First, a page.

• Tampons or a Moon Cup
  • Pregnancy Test Kit

Handy Extras

  • Swiss Army Knife or Multi-Tool – Some people can’t leave home without one, but they’re heavy and a target for thieves in your checked bag — and you can’t bring it carry-on because of the knife. If you bring one, keep it small, light and cheap. 
  • Utility Cord – For hanging hand-washed clothes out to dry.
  • Pillow Case – For a laundry bag which can double as a pillow in a pinch.
  • Silk Travel Sheet / Sleeping Sack – When sleeping in budget accommodation in the tropics, it may be all you need.
  • Pen – Black or blue ink. Other colors may arouse scorn from immigration officials.
  • Plastic Spoon – Especially if you’re the type to buy yogurt from a local grocery store for a snack.
  • Travel Guidebook – Generally I prefer doing my research online in advance and taking notes.
  • Rubber Doorstop – For some added security to keep the door closed.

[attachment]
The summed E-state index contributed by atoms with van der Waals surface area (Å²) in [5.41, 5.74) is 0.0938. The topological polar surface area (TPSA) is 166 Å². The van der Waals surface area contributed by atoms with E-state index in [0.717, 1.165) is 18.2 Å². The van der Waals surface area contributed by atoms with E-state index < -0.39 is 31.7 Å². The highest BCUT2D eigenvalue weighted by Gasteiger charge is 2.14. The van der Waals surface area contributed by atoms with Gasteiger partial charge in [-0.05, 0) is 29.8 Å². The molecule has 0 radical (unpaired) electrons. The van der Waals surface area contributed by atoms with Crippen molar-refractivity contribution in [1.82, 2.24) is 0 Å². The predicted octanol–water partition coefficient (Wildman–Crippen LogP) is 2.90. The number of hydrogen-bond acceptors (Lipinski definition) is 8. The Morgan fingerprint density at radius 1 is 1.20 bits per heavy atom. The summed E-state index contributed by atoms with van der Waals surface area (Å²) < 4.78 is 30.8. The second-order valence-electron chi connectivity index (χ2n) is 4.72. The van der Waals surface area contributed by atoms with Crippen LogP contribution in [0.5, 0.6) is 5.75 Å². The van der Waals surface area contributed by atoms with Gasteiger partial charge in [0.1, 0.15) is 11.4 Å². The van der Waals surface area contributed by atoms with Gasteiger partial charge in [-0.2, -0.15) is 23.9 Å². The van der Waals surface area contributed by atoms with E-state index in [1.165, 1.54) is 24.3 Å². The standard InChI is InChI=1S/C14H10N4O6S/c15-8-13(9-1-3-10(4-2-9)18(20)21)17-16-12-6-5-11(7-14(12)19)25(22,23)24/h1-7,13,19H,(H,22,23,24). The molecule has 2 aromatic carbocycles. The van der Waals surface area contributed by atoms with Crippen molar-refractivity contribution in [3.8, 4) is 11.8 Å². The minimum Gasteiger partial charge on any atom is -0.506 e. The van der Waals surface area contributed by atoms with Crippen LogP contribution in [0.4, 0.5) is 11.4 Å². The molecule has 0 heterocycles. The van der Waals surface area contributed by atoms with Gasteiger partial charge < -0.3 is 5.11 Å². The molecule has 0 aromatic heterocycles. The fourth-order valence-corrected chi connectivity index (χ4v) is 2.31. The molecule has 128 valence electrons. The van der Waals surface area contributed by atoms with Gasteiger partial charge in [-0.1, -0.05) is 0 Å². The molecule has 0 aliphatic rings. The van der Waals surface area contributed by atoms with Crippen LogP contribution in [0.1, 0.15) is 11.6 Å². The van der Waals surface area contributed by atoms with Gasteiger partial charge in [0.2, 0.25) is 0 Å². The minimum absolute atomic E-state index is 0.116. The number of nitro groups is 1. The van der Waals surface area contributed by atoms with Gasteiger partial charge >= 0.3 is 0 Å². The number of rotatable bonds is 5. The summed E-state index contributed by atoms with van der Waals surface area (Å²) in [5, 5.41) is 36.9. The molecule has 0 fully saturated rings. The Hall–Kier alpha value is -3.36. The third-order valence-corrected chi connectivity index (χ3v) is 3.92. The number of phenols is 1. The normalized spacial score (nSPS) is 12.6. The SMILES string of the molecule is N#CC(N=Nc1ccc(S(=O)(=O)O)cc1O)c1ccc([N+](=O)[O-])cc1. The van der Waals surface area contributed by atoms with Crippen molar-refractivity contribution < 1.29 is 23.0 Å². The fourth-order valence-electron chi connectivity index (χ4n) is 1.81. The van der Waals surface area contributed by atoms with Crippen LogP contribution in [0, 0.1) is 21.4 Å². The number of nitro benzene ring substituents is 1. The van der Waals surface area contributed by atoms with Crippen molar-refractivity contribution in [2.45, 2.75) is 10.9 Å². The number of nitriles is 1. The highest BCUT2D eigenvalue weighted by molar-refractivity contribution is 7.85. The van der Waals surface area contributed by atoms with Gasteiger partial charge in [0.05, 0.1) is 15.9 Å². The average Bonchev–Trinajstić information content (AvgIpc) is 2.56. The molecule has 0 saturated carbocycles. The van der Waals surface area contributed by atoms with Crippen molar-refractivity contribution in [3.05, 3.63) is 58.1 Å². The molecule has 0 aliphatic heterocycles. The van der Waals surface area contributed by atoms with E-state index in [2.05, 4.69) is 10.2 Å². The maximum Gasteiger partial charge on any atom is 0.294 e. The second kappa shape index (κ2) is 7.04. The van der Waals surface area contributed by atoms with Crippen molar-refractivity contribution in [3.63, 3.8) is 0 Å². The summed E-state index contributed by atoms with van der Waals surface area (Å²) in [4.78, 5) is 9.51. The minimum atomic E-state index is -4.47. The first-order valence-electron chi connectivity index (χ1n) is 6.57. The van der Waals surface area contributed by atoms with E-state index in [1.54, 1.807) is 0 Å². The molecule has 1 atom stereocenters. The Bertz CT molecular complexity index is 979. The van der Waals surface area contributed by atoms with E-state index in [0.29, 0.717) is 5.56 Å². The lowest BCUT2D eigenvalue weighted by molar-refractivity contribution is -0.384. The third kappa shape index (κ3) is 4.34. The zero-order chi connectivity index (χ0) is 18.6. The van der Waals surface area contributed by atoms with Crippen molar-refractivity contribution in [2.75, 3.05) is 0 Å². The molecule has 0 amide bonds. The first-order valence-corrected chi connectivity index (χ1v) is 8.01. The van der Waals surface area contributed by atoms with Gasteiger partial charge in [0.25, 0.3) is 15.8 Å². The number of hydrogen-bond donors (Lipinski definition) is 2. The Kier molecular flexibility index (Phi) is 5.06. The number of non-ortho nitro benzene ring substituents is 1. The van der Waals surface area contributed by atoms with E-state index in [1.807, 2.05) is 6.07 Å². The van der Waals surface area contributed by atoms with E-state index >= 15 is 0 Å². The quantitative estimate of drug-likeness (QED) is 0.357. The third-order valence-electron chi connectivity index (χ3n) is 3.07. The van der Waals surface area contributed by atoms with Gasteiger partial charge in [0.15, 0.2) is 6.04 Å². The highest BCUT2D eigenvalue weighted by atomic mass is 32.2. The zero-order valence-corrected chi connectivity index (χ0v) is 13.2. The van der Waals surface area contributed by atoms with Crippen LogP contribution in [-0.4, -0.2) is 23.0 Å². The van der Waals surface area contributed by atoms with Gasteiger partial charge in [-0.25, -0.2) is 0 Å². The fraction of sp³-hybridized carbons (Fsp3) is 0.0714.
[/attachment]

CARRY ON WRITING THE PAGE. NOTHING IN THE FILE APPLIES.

• Micro Compass – Because smartphones don’t always work, and finding north is tricky when it’s cloudy.
  • Sewing Kit with Safety Pins – For light repairs.
  • Small First-Aid Kit – Band-aids, disposable thermometers, Tylenol, Aleve, Imodium AD.
  • Small Survival Kit – Fishing line, fish hooks, duct tape.

Fun Extras

  • A Paperback Book – It never needs charging, it won’t break, and you can probably trade for another book.
  • Frisbee (a.k.a. flying disc) – A regular item in my beach bag. Standard 12-inch discs are a bit cumbersome for travel, so consider something smaller.
  • Hacky Sack (a.k.a. footbag)
  • Cards – Note that card playing can be illegal in some countries.
  • Chess Board (Travel-Sized) – Arguably the most popular and well-known board game in the world.
  • Journal – For jotting down thoughts.
  • Canadian Flag Bag Patch – If you’re Canadian (or an American preferring to appear as a Canadian).
  • Vegemite – If you’re Australian.

 

Leave a comment

Your email address will not be published. Required fields are marked *